The Lowdown: Turner Prize nominated artist Rachel Whiteread’s new retrospective at Tate Britain celebrates her 25 years at the cutting edge of contemporary sculpture. Whiteread is known for her use of industrial materials such as plaster, concrete, resin, rubber, and metal in her pursuit of spatial understanding. Architecture, interiors, and common objects feature regularly in her work; you’re as likely to see a plaster hot water bottle as you are the life size cast interior of a dilapidated terrace house. Whiteread was a prominent member of the influential YBAs, and remains one of the group’s most talented and successful artists. Visually delicious.
When: Rachel Whiteread runs from the 12th September until the 21st January 2018.
Where: Tate Britain, Millbank, Westminster, London. SW1P 4RG. Tickets from £15, members go free.
Photo Credit: Courtesy of Racel Whiteread and Gagosian
The Lowdown: Such A Morning, a film produced by Indian artist Amar Kanwar, follows the mysterious disappearance of an esteemed maths professor. The professor, plagued by thoughts of his worsening eyesight, shuts himself off from society and retreats to an abandoned train carriage. Slowly becoming acclimatised to the surrounding darkness, he experiences several transformative hallucinations that change the way he views his life and the world around him.
Kanwar is noted for his films and multi-media works which explore themes of politics, violence, sexuality, and justice. The artist has shown across the world at centres including the Art Institute of Chicago, the Assam State Museum, the Stedelijk Museum, and Whitechapel Gallery.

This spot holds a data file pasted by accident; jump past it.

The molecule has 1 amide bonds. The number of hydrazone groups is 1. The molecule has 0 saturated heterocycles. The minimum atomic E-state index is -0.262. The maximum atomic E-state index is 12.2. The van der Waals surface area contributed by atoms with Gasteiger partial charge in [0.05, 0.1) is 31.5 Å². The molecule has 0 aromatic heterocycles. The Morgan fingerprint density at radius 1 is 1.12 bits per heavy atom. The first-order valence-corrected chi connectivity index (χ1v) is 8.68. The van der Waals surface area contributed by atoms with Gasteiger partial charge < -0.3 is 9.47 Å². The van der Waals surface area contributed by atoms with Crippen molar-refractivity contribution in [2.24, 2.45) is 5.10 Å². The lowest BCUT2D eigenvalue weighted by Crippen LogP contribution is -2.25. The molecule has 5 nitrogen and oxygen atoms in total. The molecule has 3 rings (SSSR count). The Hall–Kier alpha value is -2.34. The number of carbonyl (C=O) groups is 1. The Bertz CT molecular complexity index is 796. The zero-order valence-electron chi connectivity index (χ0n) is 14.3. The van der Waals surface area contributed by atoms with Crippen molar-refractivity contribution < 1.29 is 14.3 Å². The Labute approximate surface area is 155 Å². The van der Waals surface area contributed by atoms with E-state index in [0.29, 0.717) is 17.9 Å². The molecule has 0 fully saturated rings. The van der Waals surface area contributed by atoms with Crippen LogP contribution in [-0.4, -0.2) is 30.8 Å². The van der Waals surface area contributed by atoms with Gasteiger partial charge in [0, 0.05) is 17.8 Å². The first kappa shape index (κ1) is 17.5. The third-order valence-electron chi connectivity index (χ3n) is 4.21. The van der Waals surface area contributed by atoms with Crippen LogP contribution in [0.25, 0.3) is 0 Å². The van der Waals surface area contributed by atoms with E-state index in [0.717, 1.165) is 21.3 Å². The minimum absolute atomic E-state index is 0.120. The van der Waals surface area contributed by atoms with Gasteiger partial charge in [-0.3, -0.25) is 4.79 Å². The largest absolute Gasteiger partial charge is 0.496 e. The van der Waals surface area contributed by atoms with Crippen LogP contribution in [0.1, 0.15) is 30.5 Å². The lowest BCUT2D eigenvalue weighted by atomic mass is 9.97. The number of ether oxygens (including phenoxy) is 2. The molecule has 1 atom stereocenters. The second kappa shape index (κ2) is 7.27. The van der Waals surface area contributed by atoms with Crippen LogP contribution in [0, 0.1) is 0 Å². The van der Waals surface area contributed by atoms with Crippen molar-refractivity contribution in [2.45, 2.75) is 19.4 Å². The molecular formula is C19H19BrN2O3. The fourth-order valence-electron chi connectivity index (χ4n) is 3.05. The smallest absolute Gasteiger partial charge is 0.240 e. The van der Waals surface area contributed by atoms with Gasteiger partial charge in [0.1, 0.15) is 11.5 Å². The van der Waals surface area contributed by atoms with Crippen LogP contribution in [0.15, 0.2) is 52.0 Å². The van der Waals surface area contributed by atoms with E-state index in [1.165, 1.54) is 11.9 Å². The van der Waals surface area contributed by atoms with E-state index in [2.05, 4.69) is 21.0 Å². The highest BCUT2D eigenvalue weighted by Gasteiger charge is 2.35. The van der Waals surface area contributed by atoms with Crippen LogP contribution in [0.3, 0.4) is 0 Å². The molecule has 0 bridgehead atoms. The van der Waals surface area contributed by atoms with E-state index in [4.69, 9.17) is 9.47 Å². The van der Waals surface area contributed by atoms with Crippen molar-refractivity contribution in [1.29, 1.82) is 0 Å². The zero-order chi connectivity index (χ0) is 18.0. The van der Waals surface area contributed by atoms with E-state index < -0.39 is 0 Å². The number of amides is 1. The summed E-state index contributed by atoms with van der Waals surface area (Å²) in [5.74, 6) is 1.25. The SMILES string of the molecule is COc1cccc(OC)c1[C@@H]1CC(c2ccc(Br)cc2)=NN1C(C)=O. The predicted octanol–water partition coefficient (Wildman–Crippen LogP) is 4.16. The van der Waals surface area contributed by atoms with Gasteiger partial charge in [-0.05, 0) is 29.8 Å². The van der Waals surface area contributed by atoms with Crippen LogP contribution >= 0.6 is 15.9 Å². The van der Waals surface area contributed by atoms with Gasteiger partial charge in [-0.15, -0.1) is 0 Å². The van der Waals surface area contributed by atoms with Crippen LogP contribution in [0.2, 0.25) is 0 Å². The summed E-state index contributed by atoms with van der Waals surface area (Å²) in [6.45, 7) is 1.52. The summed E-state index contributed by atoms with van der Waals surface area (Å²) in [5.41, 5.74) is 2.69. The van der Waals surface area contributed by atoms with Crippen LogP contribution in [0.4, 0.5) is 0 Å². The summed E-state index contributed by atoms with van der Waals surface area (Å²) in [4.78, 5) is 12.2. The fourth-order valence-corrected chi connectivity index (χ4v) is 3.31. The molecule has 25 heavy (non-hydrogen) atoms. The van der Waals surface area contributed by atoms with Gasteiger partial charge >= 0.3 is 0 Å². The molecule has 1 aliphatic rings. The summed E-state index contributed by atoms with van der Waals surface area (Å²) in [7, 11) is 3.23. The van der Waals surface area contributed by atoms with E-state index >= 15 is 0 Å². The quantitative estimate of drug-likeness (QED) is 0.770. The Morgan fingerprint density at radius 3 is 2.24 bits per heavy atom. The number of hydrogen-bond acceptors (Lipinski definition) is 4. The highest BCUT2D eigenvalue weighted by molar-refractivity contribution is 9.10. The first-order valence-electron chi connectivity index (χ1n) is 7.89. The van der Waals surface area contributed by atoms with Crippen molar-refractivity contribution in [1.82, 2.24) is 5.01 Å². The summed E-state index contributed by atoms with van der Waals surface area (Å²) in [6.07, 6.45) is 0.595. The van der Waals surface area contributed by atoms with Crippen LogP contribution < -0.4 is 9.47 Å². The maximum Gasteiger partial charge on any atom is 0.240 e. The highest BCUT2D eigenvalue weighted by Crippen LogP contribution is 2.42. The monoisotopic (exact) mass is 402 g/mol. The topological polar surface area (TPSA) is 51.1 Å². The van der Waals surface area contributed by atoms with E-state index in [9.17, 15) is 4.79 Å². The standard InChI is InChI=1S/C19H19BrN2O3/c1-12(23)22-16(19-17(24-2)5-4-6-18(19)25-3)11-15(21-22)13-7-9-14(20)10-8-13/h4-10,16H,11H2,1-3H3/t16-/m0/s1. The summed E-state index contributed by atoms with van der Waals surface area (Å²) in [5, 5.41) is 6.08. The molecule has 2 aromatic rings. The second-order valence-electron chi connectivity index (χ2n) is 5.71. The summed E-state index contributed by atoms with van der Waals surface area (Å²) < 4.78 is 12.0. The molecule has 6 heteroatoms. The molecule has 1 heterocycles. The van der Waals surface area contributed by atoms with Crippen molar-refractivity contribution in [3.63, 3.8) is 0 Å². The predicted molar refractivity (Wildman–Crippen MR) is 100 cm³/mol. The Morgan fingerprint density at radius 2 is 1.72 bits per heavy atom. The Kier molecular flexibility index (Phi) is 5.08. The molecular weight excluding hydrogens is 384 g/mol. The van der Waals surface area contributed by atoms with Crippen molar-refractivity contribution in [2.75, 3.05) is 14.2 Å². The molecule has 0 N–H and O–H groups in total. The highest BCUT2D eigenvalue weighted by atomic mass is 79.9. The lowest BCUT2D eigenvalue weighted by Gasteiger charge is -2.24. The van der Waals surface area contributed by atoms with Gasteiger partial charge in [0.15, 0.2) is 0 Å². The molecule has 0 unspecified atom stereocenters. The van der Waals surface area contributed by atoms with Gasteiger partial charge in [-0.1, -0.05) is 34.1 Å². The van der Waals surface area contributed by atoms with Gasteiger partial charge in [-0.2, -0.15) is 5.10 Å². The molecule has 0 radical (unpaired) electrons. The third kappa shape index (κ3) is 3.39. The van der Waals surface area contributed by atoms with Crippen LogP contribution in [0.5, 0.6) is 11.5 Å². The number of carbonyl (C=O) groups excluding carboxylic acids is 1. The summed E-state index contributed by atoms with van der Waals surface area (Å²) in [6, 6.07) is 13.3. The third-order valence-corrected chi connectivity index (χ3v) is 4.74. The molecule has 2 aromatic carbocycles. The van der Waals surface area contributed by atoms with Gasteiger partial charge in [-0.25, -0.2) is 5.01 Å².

When: Such A Morning runs from September 19th until October 14th 2017.
Where: Marian Goodman Gallery, 5-8 Lower John Street, Soho, London. W1F 9DY. Admission free.
The Lowdown: The latest exhibition from Griffin Gallery partners six Australian Indigenous artists alongside seven British artists. The show aims to highlight the subtle similarities between these varied artists’ practices. Links are made between depictions of nature, the celebration of culture, visual symbolism, and abstraction. A colourful and joyous show to see out summer with.
When: Earth Wind & Fire runs from the 7th September until the 20th October 2017.
Where: Griffin Gallery, The Studio Building, 21 Evesham Street, London. W111 4AJ. Admission free.
Photo Credit: John Stark